All roads to Walcha lead to something wonderful. While the charming town is a great place for a getaway, the area also has an abundance of natural attractions, as Lee Atkinson writes.
And while at first glance, Walcha, with its tree-lined main street of historic shopfronts shaded by wide awnings, might look like your classic small country town, it’s anything but.
Look a little closer and you’ll discover that each and every verandah pole is unique, carved into a fantastic array of geometric and symbolic totems by local and visiting artists.
Footpaths are dotted with giant wooden figures, inlaid with mosaics and pebbled rainbow serpents, roundabouts are crowned with postmodern installations of rusted steel, tin warriors guard the bridge across the river and the pieces of street furniture are all quite literally works of art.
All up there are more than 55 sculptures scattered around the town – which has a population of about 1800 – and along a walkway that runs beside the Apsley River.
For those that like fun facts, Walcha has the most public art per head of population in Australia and is one of the largest open-air galleries in the country; it was also awarded a silver medal for Best Sculpture Park or Trail in the Australian Street Art Awards held in March 2021.
Created by a range of local, national and internationally renowned artists, many of the extraordinary pieces were originally made for Bondi and Cottesloe’s annual Sculpture by the Sea exhibitions, so don’t be surprised if you come across a life-sized whale breaching in the grasslands beside the river as you stroll along the trail.
Download the free Walcha Sculpture Soundtrail app and you’ll hear the backstories to some of the artworks as you pass by each featured sculpture, many of which won major prizes before landing permanently in Walcha.
You’ll also learn some fascinating snippets of local history: did you know Walcha was the first place in Australia to spread super phosphate by aeroplane?
The Tiger Moth aircraft used to do this is on display at the Pioneer Cottage and Museum Complex, along with a reconstructed blacksmith’s shop, shearing equipment and historical tool shed.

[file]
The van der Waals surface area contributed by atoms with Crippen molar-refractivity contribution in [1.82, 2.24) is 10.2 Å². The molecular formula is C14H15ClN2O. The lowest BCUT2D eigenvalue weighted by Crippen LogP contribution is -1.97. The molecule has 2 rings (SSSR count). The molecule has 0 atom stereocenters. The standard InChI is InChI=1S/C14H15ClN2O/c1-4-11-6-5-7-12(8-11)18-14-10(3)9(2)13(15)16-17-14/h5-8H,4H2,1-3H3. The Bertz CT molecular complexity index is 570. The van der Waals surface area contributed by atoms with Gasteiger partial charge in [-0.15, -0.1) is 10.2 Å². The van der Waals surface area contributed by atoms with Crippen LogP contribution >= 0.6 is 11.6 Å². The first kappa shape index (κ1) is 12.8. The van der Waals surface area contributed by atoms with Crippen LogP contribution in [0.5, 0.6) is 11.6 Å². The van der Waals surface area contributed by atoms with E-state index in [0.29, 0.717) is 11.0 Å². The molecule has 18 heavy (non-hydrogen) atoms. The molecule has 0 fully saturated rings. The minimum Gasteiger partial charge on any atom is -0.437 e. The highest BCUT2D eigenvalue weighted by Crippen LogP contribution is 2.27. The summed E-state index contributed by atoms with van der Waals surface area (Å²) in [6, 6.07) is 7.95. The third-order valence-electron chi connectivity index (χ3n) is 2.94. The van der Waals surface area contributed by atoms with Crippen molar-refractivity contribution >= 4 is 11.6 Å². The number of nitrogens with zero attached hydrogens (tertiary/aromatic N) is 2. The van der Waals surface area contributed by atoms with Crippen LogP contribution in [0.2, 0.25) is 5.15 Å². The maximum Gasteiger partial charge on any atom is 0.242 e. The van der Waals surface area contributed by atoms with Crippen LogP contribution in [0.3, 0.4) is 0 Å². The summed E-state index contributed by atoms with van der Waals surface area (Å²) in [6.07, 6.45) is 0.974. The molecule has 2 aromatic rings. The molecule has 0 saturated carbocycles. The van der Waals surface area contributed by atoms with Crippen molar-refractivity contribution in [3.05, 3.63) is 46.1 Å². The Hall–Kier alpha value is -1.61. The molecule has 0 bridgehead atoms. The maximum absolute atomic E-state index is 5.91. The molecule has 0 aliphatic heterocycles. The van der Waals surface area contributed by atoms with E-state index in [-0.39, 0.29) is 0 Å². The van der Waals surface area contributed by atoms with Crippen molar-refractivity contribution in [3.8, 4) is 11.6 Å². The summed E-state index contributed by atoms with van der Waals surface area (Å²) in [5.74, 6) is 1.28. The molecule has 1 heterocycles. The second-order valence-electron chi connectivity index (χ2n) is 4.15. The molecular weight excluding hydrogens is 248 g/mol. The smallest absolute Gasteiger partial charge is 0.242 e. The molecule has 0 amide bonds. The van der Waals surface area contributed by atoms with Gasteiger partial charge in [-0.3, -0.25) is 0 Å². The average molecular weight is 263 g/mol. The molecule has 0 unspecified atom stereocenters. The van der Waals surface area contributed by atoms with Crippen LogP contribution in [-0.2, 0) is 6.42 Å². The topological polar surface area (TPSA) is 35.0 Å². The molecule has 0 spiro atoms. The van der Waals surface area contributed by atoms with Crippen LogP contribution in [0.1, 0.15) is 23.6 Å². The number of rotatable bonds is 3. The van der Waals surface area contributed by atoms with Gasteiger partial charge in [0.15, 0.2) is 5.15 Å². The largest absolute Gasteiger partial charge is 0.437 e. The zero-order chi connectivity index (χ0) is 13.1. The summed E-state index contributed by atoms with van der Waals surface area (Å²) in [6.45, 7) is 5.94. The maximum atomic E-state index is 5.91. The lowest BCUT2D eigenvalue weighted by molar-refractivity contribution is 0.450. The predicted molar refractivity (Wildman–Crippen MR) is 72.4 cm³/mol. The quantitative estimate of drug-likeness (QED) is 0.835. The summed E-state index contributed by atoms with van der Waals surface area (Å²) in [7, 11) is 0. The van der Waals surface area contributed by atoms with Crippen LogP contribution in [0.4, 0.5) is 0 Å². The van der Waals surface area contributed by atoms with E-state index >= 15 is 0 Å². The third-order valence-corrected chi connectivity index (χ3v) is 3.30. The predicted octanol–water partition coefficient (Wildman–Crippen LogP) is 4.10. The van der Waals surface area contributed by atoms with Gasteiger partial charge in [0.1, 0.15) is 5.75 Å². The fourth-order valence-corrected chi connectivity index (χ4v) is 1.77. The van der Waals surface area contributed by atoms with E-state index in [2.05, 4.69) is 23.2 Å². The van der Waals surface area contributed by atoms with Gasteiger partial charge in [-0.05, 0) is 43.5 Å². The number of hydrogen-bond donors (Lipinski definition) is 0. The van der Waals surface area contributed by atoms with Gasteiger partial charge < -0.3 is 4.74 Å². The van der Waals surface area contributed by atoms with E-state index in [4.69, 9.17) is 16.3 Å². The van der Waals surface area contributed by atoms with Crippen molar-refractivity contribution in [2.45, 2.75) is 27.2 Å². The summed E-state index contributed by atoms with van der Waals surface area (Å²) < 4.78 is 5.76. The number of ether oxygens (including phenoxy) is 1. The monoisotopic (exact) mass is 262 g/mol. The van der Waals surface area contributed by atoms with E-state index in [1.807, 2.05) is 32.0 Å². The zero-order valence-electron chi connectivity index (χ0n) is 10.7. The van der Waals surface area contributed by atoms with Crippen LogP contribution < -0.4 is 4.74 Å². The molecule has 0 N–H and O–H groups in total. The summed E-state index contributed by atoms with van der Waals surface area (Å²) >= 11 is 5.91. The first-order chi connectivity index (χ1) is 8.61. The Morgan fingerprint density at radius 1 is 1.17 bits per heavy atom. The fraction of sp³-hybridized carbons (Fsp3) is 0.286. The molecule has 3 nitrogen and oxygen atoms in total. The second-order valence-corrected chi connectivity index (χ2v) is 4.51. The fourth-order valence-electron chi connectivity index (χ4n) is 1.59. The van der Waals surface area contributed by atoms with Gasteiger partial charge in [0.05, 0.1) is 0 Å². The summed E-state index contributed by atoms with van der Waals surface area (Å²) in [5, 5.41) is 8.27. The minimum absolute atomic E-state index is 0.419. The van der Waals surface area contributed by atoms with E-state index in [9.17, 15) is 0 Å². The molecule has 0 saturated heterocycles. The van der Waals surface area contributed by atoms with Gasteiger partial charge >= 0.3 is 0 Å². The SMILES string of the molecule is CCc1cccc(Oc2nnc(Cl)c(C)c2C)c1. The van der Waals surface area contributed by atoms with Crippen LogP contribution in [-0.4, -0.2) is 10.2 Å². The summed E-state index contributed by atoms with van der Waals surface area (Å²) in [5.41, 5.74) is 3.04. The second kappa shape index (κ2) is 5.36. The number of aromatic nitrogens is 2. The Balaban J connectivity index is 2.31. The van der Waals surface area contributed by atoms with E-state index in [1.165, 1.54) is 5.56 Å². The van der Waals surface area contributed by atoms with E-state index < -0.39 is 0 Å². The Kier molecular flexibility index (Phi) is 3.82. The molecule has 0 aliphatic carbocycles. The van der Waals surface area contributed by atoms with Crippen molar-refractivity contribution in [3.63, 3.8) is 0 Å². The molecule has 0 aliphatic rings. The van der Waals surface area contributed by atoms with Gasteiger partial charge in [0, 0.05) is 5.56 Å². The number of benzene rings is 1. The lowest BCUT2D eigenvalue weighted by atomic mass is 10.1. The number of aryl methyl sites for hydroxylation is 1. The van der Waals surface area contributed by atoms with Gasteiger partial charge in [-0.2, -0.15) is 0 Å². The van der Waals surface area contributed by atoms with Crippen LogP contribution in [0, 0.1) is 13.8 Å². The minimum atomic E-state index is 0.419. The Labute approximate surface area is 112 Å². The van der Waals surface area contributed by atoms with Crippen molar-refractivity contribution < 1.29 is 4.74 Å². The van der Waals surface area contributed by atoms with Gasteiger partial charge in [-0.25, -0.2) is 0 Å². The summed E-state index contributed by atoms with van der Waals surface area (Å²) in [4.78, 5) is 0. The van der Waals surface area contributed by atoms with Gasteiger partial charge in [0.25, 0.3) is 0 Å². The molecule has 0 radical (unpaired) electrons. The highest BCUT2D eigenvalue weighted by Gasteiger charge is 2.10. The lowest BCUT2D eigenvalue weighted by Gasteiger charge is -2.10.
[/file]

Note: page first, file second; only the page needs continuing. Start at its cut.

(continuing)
Not all the art is outside though. WGoA (Walcha Gallery of Art) showcases contemporary art in a range of changing exhibitions throughout the year.
Walcha Creative Arts and Walcha Handmade both feature the handiwork of local makers and creators and, when it comes to inventors, you’ll be blown away by what you find at the Antipodean Tynker, a gallery of steampunk, curious gadgets, whimsically bizarre motorcycles and jewellery (open by appointment).
Where to eat in Walcha
You’ll also find a range of imaginative industrial art in the flower-filled garden at the nearby Walcha Royal Cafe where much of it has been repurposed into furniture.
The cakes are sensational at the old pub, which has been transformed into a stylish cafe full of retro motorcycle memorabilia.
The cakes – and tarts, pastries, brownies, curries and pies – are just as good at Cafe Graze next door to the WGoA, where the walls are lined with shelves groaning under the weight of gourmet chutneys, jams, and other goodies, which are perfect for stocking a picnic hamper.
Head to one of the friendly pubs for a long lunch if you’re here in winter, when snowfalls are not that uncommon; the Commercial Hotel almost always has a raging fire going in the cooler months. Visit the coffee window in The Fruit Shop for coffee as good as you’ll find in Melbourne.